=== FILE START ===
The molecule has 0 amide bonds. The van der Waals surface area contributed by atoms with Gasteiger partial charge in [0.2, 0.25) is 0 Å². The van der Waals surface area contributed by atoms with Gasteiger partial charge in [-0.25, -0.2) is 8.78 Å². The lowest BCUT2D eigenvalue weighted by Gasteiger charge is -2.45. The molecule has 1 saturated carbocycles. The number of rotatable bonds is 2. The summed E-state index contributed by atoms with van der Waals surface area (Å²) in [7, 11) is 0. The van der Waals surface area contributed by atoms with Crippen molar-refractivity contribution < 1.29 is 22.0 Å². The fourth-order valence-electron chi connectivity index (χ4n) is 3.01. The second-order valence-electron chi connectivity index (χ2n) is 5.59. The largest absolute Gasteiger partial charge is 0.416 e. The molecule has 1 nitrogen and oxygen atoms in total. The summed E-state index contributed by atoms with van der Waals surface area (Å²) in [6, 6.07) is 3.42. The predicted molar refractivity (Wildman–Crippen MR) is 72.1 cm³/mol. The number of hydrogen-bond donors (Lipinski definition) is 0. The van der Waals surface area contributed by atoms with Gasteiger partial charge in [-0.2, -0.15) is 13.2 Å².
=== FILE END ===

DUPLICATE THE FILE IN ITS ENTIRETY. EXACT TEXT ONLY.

The molecule has 0 amide bonds. The van der Waals surface area contributed by atoms with Gasteiger partial charge in [0.2, 0.25) is 0 Å². The van der Waals surface area contributed by atoms with Gasteiger partial charge in [-0.25, -0.2) is 8.78 Å². The lowest BCUT2D eigenvalue weighted by Gasteiger charge is -2.45. The molecule has 1 saturated carbocycles. The number of rotatable bonds is 2. The summed E-state index contributed by atoms with van der Waals surface area (Å²) in [7, 11) is 0. The van der Waals surface area contributed by atoms with Crippen molar-refractivity contribution < 1.29 is 22.0 Å². The fourth-order valence-electron chi connectivity index (χ4n) is 3.01. The second-order valence-electron chi connectivity index (χ2n) is 5.59. The largest absolute Gasteiger partial charge is 0.416 e. The molecule has 1 nitrogen and oxygen atoms in total. The summed E-state index contributed by atoms with van der Waals surface area (Å²) in [6, 6.07) is 3.42. The predicted molar refractivity (Wildman–Crippen MR) is 72.1 cm³/mol. The number of hydrogen-bond donors (Lipinski definition) is 0. The van der Waals surface area contributed by atoms with Gasteiger partial charge in [-0.2, -0.15) is 13.2 Å².